Favorite Moment: FUN HOME

Fun Home Public Theater Michael CerverisThere’s a lot to love about Fun Home, the hot new musical down at the Public Theater. It’s got great material, a talented cast, the most beautiful set in town, and—wonder of wonders—very few projections! So, picking a “favorite moment” here is a terrible, Sophie’s Choice kind of conundrum.

And yet… hard decisions have to be made.

But before that, some background: Fun Home tells the true, growing-up story of lesbian cartoonist Alison Bechdel, and is based on her fantastic graphic memoir of the same name. Both book and musical tell a swirling tale of family, growing up and sexuality. It’s deep, meaningful, fun stuff.

At the Public, three actresses play “Alison,” the narrator and protagonist. The eldest (Beth Malone) looks back at the story of her life by way of elementary- and college-aged versions of herself, played (perfectly) by Sydney Lucas and Alexandra Socha. Adult Alison struggles to reconcile her coming out and life-narrative with those of her father, a difficult, closeted gay man (Michael Cerveris).

The Three Alisons

The Three Alisons

My favorite moment of the show comes early, as adult Alison goes through an old box of heirlooms and, on the other side of the stage, child Alison does the same with her father and their own box. As Jeanine Tesori and Lisa Kron‘s wonderful musical plays, we gradually realize that the two boxes are, in fact, one and the same, here realized at different times in Alison’s life.

In an unobtrusive moment—one that could only happen in the theater—adult Alison and her father each reach into their respective boxes, and (cue the shivers) each pull out the same, silver coffee pot.

Incarnating this single pot twice, across decades, is a simple, Proustian way of saying everything about time, memory and history that no essay or description ever could. (Clearly, that’s not stopping me from trying!) Instantly, past is both infinitely removed and utterly of-this-moment; the object takes Alison back, but also emphasizes how far away that “back” is. I’m reminded of the wonderful line in The Glass Menagerie: “Time is the longest distance between two places.” Indeed—no more so than two places separated by a few feet of stage and a lifetime of experience.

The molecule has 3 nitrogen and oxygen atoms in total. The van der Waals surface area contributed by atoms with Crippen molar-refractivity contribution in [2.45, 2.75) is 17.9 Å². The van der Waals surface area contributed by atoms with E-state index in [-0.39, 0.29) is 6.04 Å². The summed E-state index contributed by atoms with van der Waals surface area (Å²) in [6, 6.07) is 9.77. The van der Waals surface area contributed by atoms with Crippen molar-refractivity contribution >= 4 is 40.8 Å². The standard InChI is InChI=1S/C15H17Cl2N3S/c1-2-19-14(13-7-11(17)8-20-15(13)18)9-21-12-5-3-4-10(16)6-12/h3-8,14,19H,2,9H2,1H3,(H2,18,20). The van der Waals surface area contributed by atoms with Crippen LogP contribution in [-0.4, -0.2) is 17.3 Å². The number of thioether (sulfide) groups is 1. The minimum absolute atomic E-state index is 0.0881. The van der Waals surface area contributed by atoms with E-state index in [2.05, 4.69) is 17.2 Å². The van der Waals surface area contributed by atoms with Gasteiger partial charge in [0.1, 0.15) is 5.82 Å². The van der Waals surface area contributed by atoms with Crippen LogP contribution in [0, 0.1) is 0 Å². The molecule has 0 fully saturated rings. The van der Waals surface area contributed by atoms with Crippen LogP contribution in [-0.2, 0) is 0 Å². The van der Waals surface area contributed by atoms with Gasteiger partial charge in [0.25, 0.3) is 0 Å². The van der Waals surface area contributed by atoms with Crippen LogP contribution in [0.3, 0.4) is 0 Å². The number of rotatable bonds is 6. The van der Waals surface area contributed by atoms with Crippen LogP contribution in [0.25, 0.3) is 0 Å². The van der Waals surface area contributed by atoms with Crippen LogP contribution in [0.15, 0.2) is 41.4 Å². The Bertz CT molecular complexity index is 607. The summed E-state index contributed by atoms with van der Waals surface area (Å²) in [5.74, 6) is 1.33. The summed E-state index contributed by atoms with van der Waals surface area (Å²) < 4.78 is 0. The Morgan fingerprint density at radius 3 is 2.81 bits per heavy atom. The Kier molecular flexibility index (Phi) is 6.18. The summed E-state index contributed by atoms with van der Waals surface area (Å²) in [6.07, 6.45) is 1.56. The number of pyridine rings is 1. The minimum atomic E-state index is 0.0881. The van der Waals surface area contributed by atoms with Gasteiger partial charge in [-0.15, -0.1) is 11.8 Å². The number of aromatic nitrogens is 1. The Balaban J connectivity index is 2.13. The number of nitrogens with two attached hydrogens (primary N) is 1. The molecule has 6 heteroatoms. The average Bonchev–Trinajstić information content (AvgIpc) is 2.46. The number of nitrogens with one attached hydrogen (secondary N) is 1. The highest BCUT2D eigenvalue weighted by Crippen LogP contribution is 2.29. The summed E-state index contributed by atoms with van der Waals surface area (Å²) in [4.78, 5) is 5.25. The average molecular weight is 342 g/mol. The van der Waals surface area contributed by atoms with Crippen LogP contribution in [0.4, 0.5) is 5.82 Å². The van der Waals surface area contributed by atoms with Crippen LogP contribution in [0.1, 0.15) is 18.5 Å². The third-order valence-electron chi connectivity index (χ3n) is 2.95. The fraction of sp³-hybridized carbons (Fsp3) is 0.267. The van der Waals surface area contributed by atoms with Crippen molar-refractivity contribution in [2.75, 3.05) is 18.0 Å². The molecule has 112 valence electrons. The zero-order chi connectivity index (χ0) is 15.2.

This moment also illustrates unique power of simultaneous action, a device the theater shares with few other forms. Unlike a film, a play can stage two scenes and versions of the same character in direct physical proximity and have them interact. A few years ago director Michael Mayer spoke to the Times about this phenomenon in reference to his On a Clear Day You Can See Forever, praising it as “the beautiful theatrical gift of simultaneity.” Like Fun Home, Clear Day divided its protagonist between separate actors to (my opinion) brilliant effect, and thus let the audience in on a kind of dramatic irony: We got a perspective—wide, complex, funny—the characters never had, and got to see “self” interact with “self” in an imaginative, otherworldly and theatrical way. Fun Home does much the same, never more so than in this beautiful coffee pot moment.

Interestingly, simultaneity is also a prime feature of graphic novels, Fun Home’s form-of-origin. A caption “happens” alongside a picture; the resultant power can be in repeated emphasis (a picture illustrates what a caption describes), or in dissonance (a picture illustrates the opposite). Either way, the result equals more than the sum of the disparate parts.

In Fun Home’s coffee pot moment, the power is both one of repeated emphasis and one of dissonance: the pot, seen twice, shows how some things never change; Alison, also seen twice, shows how completely other things do.

Cool stuff. Cool stuff, indeed.

photos by Joan Marcus

About these ads

Favorite Moment: All in the Timing

All in the TimingWhere was the last place you witnessed a gigantic baker birthing loaves of bread?

At All in the Timing, that’s where.

What you see above is the G-rated version of what actually goes on in one segment—an Einstein on the Beach satire—of this crazy, whakkadoodle show. Modesty standards prevent me from putting up a picture of the yeasty act of life-making… but suffice it to say that each bread-child comes about thanks to… well… a rolling pin.

Snaps all around for David Ives and Walter Bobbie, who’ve given me the resources to answer every child who asks, “when does bread come from?”

Not the stork, little one, not the stork…

photo by James Leynse

___________________________
CHECK IT OUT…
Tony Awards Dress Rehearsal
The Jake Gyllenhaal Chronicles

Favorite Moment: “Vanya and Sonia and Masha and Spike”